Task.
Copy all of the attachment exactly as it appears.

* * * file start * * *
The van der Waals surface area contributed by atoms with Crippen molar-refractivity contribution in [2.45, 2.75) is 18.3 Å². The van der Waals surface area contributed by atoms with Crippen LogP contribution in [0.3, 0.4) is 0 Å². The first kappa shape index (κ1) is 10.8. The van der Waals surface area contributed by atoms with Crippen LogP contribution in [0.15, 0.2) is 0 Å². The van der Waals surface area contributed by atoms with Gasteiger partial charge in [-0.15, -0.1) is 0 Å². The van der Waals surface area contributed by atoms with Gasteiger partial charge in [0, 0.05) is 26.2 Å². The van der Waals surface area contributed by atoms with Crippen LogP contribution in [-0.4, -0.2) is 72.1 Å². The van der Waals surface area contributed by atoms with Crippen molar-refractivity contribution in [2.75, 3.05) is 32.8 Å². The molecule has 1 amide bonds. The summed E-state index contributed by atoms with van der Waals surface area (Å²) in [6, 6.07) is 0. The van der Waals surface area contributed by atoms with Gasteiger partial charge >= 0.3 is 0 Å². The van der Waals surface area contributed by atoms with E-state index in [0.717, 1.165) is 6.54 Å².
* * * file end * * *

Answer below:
The van der Waals surface area contributed by atoms with Crippen molar-refractivity contribution in [2.45, 2.75) is 18.3 Å². The van der Waals surface area contributed by atoms with Crippen LogP contribution in [0.3, 0.4) is 0 Å². The first kappa shape index (κ1) is 10.8. The van der Waals surface area contributed by atoms with Crippen LogP contribution in [0.15, 0.2) is 0 Å². The van der Waals surface area contributed by atoms with Gasteiger partial charge in [-0.15, -0.1) is 0 Å². The van der Waals surface area contributed by atoms with Gasteiger partial charge in [0, 0.05) is 26.2 Å². The van der Waals surface area contributed by atoms with Crippen LogP contribution in [-0.4, -0.2) is 72.1 Å². The van der Waals surface area contributed by atoms with Crippen molar-refractivity contribution in [2.75, 3.05) is 32.8 Å². The molecule has 1 amide bonds. The summed E-state index contributed by atoms with van der Waals surface area (Å²) in [6, 6.07) is 0. The van der Waals surface area contributed by atoms with Gasteiger partial charge >= 0.3 is 0 Å². The van der Waals surface area contributed by atoms with E-state index in [0.717, 1.165) is 6.54 Å².